Figure 1

Plaque with intraplaque haemorrhage in the bifurcation of the left carotid artery. The intraplaque haemorrhage (indicated by arrow) shows high signal intensity on the T1w-gradient echo image and is high- to isointense on PDw and T2w images.

Figure 2

Example of plaque with a large lipid core in the right internal carotid artery. The lipid core (indicated by arrow) shows low signal intensity on the T2w-echo planar imaging, PDw-echo planar imaging, and PDw-fast spin echo images and is isointense on the T1w-gradient echo image.

Risk factor measurements

Information on medical history and smoking behaviour was collected using home interviews. Smoking status was classified as current, past, and never. Medication use was assessed through automated linkage to pharmacies with computerized records. Blood pressure, total cholesterol, HDL cholesterol, and non-HDL cholesterol were measured at study centre visits as described previously.22 Hypertension was identified as the use of antihypertensive medication and/or an average systolic blood pressure of 160 mmHg or above and/or an average diastolic blood pressure of 100 mmHg or above (Grade 2 according to European Society of Cardiology criteria).23 Diabetes mellitus was defined as the use of blood glucose-lowering medication and/or a non-fasting serum glucose level of ≥11.1 mmol/L and/or fasting serum glucose levels ≥7 mmol/L (≥126 mg/dL).24 Impaired glucose intolerance was defined as glucose levels between 5.6 mmol/L (>100 mg/dL) and 7 mmol/L (<126 mg/dL). Hypercholesterolaemia was defined as a serum total cholesterol ≥6.2 mmol/L (≥239 mg/dL).25 Cut-off values for low HDL cholesterol were ≤1.0 mmol/L (≤40 mg/dL)25 and for high non-HDL cholesterol ≥4.1 mmol/L (≥160 mg/dL).26 History of stroke27 and coronary heart disease [myocardial infarction, percutaneous transluminal coronary angioplasty, or coronary artery bypass graft]28 were assessed till date of inclusion as described previously.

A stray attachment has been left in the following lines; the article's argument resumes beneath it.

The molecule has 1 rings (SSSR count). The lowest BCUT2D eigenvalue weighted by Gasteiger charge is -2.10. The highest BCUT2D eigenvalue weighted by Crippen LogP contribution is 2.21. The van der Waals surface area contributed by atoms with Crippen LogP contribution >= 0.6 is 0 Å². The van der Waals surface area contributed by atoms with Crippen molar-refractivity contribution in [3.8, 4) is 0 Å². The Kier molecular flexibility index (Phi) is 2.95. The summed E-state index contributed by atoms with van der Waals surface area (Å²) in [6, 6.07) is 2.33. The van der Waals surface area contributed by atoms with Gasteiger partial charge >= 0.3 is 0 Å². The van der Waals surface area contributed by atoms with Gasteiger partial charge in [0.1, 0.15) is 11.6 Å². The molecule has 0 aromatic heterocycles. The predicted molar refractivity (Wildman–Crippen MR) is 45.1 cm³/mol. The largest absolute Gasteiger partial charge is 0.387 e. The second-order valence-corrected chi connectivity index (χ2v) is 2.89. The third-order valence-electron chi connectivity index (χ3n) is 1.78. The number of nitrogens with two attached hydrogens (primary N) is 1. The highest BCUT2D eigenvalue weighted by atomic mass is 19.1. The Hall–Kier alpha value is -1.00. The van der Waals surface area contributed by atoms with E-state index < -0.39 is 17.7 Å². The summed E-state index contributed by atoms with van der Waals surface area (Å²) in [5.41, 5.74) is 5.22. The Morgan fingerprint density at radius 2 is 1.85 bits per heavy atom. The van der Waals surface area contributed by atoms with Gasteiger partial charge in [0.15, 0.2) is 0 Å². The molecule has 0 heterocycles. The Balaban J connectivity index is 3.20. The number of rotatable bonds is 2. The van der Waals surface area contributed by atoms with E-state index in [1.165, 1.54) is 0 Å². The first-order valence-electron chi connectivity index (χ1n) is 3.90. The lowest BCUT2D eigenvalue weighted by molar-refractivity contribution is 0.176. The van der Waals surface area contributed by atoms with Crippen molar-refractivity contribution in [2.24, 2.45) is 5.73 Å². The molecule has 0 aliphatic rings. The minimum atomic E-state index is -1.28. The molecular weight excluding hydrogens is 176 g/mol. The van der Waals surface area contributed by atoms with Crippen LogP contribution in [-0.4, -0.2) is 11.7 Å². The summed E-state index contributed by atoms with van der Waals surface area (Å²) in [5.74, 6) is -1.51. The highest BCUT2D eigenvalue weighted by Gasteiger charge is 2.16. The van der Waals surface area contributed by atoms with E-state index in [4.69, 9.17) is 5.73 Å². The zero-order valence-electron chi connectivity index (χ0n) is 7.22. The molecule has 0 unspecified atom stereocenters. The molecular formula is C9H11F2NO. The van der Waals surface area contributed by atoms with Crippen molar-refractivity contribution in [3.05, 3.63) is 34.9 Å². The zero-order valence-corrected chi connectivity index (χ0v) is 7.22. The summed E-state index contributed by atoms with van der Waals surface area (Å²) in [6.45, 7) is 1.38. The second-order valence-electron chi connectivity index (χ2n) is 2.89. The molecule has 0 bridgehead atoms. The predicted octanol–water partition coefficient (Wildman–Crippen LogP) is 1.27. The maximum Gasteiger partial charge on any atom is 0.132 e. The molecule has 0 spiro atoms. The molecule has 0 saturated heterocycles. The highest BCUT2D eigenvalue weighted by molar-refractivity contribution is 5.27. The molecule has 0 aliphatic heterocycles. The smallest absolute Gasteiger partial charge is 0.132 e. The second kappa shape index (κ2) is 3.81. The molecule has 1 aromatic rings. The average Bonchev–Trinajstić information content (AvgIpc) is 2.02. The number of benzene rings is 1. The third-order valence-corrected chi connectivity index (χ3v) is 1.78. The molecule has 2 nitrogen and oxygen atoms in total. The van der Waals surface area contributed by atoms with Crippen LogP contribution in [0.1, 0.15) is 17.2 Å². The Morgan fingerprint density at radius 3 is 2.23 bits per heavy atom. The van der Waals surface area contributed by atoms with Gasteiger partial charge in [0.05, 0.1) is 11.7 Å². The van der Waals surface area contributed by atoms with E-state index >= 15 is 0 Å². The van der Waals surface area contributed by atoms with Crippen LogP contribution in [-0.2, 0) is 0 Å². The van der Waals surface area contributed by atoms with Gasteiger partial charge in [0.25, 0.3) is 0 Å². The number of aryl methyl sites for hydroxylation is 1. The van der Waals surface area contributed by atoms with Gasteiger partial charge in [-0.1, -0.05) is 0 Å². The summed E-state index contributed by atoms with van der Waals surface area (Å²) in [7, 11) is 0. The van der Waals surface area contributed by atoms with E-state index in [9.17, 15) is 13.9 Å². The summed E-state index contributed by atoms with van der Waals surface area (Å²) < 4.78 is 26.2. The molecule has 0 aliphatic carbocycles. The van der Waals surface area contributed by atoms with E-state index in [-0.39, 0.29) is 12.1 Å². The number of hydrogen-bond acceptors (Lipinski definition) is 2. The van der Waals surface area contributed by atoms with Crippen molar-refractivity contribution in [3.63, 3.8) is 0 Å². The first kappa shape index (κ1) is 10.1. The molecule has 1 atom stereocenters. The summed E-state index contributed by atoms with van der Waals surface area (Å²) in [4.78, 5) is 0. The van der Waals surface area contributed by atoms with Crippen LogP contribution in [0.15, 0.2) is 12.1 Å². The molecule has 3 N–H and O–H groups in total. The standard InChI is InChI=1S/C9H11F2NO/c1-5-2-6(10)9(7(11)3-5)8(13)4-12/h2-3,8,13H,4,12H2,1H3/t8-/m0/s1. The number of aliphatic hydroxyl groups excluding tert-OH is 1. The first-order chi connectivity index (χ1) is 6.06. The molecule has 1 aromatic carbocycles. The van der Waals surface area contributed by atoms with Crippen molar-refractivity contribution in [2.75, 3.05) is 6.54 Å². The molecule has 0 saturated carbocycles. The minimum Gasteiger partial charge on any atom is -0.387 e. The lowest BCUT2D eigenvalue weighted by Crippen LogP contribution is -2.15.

Statistical analysis

Differences in plaque characteristics between sexes were studied using logistic regression adjusted for age and, for analyses of plaque components, also for wall thickness. Associations between cardiovascular risk factors and the presence of plaque components were studied with logistic regression, adjusting for age, sex, and maximum carotid wall thickness. We additionally adjusted each association for the other cardiovascular risk factors and for lipid-lowering medication and antithrombotic medication. We did not adjust for blood pressure-lowering medication and glucose-lowering medication because these are part of the definitions of hypertension and diabetes, respectively. Furthermore, we examined combinations of risk factors that were individually associated with carotid plaque components. To adjust for the correlation between both carotid arteries within each participant, a generalized estimation equation approach was followed, with an independent or unstructured working correlation matrix. The unit in the cross-sectional analyses was the presence of plaque component in the left or right carotid artery. Each participant yielded a maximum of 2 U in the data set. We repeated all analyses adjusting for history of stroke or coronary heart disease. We examined for interaction of gender and each of the cardiovascular risk factors but none of the interaction coefficients were statistically significant. Missing values for the cardiovascular risk factors (6.1%) were imputed using the expectation maximization method. All analyses were carried out using the Statistical Package for Social Sciences (SPSS) for Windows version 15.0 (Chicago, IL, USA). The P-value threshold used for significance was 0.05 and all tests were two-sided.